MV Spotlight: G-843 ‘Mighty Mite’

by David Doyle

amc-president-george-romney-on-a-1959-usmc-m-422

The initial production Mighty Mite, the M422, was noted for its short length, tight turning radius, and minimal weight. It had an aluminum body and every component was designed with optimal weight savings in mind. Here, AMC President George Romney sits in a 1959 USMC M422.

The Mighty Mite was developed by Kansas City-based inventor Ben Gregory in 1946-47. Gregory soon formed Mid-America Research Corporation, or MARCO, and enlisted the help Harold Crist, Ralph Turner, Frank McMillan, and Chet Hemphling. These four men had been instrumental in the creation of the jeep for American Bantam prior to WWII. Despite having designed and patented the driveline and suspension of the Mighty Mite, Gregory was eventually force out of the company.

An imported Porsche engine powered the Mighty Mite prototypes. At the time, US military regulation precluded the use of a Porsche engine, or any other imported components. The search for a suitable American built power plant lead to American Motors, which perfected and produced the Mighty Mite (before it owned Jeep) from December 1959 through December 1962. With an aluminum body, and an aluminum air-cooled 108-cid V-4 engine, the Mighty Mite weighed just less than 1 ton.

The most apparent difference between the the M422 and the M422A1 models was the six inches additional body length between the front seat and the rear wheel well found on the latter. The additional reinforcing embossment in this area which is clearly visible on Darryl Bensinger’s M422A1, aids in distinguishing the vehicle.

The most apparent difference between the the M422 and the M422A1 models was the six inches additional body length between the front seat and the rear wheel well found on the latter. The additional reinforcing embossment in this area which is clearly visible on Darryl Bensinger’s M422A1, aids in distinguishing the vehicle.

The vehicles themselves soon attracted the attention of the US Marine Corps. Small, lightweight, low profile, highly maneuverable and with superior off-road performance, the Might Mite was just the type of vehicle the Corps needed.

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Two productions versions of the Mighty Mite were built: The M422 and M422A1. Additionally, there were ten M422E1 trial vehicles. The M422E1 vehicles were created by American Motors by cutting ten M422 vehicles and lengthening the body and chassis by six inches.

Tom Price’s 1960 M422 has been outfitted with the exhaust extension and snorkle for deep-water fording operations.

Tom Price’s 1960 M422 has been outfitted with the exhaust extension and snorkle for deep-water fording operations.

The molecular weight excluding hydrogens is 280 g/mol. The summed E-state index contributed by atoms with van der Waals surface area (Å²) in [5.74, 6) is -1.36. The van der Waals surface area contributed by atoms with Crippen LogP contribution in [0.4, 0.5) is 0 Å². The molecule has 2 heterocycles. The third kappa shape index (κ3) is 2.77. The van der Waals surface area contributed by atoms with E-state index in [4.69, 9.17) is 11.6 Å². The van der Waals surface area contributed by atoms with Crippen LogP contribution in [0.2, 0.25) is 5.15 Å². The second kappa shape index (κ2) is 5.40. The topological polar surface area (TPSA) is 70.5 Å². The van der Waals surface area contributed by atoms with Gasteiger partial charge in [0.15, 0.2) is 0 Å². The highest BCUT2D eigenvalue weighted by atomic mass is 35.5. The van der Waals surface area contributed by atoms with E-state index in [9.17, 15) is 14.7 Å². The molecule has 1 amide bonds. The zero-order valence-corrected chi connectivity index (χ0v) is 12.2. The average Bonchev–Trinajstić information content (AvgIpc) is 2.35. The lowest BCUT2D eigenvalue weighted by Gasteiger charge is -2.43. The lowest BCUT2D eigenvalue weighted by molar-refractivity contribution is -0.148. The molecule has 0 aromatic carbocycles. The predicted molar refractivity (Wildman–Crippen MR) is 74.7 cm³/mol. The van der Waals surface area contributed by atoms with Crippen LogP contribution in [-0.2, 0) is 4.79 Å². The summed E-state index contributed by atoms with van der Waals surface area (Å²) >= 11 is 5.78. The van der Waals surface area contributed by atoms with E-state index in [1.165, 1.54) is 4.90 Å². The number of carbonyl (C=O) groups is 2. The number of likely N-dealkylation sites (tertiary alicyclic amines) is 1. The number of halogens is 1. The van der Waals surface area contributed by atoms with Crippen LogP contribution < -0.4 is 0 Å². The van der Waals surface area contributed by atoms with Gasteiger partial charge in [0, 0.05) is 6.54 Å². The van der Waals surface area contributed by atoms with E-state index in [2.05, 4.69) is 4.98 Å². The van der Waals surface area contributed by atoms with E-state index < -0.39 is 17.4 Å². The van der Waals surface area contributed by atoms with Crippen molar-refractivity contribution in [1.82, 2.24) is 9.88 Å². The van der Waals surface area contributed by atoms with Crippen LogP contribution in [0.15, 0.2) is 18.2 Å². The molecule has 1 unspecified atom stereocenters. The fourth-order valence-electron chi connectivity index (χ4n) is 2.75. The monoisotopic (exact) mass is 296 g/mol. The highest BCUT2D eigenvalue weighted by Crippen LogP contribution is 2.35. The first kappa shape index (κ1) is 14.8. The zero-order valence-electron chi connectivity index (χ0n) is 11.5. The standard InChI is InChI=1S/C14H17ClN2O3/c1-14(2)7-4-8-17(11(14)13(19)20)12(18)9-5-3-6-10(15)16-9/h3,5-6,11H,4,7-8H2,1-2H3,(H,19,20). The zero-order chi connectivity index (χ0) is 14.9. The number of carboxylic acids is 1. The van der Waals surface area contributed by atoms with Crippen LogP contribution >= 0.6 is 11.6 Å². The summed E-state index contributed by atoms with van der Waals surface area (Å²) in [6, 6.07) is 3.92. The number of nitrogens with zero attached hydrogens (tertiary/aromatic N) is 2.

Only 1,250 of the original M422 vehicles were produced, while 2,672 of the later M422A1 were manufactured. The most apparent difference between the two models was the six inches additional body length between the front seat and the rear wheel well. There is an additional reinforcing embossment in this area, which aids in distinguishing the two models. The result is that the M422 has a 65-inch wheelbase, and the M422A1 has a 71-inch wheelbase.

The 107.8 cu. in. AV-108-4 engine creates 55 horsepower at a (governed) 3,600 rpm. John Adams-Graf photo

The 107.8 cu. in. AV-108-4 engine creates 55 horsepower at a (governed) 3,600 rpm. John Adams-Graf photo

Both the M422 and M422A1 models left the factory with a unique, and now hard-to-find, thin windshield. Many of these windshields were later replaced, per a Modification Work Order (MWO) with a thicker windshield, which closely resembles a M38A1 windshield, differing in the locations of the windshield wipers and hood rests. These windshields were produced specifically for inclusion in these modification kits.

The first trailer issued for use with the Mite was designated the M416. It had a two-position socket for the lunette eye: One for the M151 and the other for the Mite. The M416B1 had brackets to hold water cans on each side of the trailer as seen on this example owned by Tom Price. John Adams-Graf photo

The first trailer issued for use with the Mite was designated the M416. It had a two-position socket for the lunette eye: One for the M151 and the other for the Mite. The M416B1 had brackets to hold water cans on each side of the trailer as seen on this example owned by Tom Price. John Adams-Graf photo

The four-speed transmission was combined with a two-speed transfer case to shorten the driveline. All Mighty Mites had limited-slip differentials front and rear which, together with their short turning radius and light weight, gave them superb off-road performance.

The Spartan instrument panel of the Mighty-Mite featured a fuel gauge, speedometer, ammeter, and oil and engine overheating warning lights in the center of the dash. John Adams-Graf photo

The Spartan instrument panel of the Mighty Mite featured a fuel gauge, speedometer, ammeter, and oil and engine overheating warning lights in the center of the dash. John Adams-Graf photo

The M422 had rear seats in the tailgate that folded down. The M422A1 had them on the rear fender tops as seen here. John Adams-Graf photo

The M422 had rear seats in the tailgate that folded down. The M422A1 had them on the rear fender tops as seen here. John Adams-Graf photo

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